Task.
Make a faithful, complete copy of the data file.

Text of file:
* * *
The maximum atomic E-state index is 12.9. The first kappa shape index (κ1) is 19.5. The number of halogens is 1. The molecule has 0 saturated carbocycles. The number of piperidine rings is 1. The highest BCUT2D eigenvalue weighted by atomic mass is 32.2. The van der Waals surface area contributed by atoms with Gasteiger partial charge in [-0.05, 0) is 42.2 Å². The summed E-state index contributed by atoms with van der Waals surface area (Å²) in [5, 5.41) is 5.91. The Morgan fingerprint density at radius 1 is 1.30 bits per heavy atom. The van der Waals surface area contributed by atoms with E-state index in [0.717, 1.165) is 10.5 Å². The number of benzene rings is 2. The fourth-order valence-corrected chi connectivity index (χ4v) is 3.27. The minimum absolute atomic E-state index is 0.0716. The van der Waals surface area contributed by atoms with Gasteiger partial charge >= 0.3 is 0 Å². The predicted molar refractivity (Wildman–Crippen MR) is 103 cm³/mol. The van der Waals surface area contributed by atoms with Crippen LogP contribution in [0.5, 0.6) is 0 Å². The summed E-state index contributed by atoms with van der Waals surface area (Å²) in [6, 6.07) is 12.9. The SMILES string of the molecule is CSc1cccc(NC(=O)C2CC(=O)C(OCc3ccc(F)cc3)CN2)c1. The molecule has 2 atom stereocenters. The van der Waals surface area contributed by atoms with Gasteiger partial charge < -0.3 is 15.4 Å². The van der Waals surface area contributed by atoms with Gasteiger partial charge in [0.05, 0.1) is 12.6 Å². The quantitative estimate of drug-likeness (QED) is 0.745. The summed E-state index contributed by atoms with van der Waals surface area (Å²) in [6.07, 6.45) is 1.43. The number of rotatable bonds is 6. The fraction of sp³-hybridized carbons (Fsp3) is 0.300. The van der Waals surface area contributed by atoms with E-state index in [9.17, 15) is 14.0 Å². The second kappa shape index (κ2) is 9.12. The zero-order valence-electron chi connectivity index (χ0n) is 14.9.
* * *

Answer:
The maximum atomic E-state index is 12.9. The first kappa shape index (κ1) is 19.5. The number of halogens is 1. The molecule has 0 saturated carbocycles. The number of piperidine rings is 1. The highest BCUT2D eigenvalue weighted by atomic mass is 32.2. The van der Waals surface area contributed by atoms with Gasteiger partial charge in [-0.05, 0) is 42.2 Å². The summed E-state index contributed by atoms with van der Waals surface area (Å²) in [5, 5.41) is 5.91. The Morgan fingerprint density at radius 1 is 1.30 bits per heavy atom. The van der Waals surface area contributed by atoms with E-state index in [0.717, 1.165) is 10.5 Å². The number of benzene rings is 2. The fourth-order valence-corrected chi connectivity index (χ4v) is 3.27. The minimum absolute atomic E-state index is 0.0716. The van der Waals surface area contributed by atoms with Gasteiger partial charge >= 0.3 is 0 Å². The predicted molar refractivity (Wildman–Crippen MR) is 103 cm³/mol. The van der Waals surface area contributed by atoms with Crippen LogP contribution in [0.5, 0.6) is 0 Å². The summed E-state index contributed by atoms with van der Waals surface area (Å²) in [6, 6.07) is 12.9. The SMILES string of the molecule is CSc1cccc(NC(=O)C2CC(=O)C(OCc3ccc(F)cc3)CN2)c1. The molecule has 2 atom stereocenters. The van der Waals surface area contributed by atoms with Gasteiger partial charge < -0.3 is 15.4 Å². The van der Waals surface area contributed by atoms with Gasteiger partial charge in [0.05, 0.1) is 12.6 Å². The quantitative estimate of drug-likeness (QED) is 0.745. The summed E-state index contributed by atoms with van der Waals surface area (Å²) in [6.07, 6.45) is 1.43. The number of rotatable bonds is 6. The fraction of sp³-hybridized carbons (Fsp3) is 0.300. The van der Waals surface area contributed by atoms with E-state index in [9.17, 15) is 14.0 Å². The second kappa shape index (κ2) is 9.12. The zero-order valence-electron chi connectivity index (χ0n) is 14.9.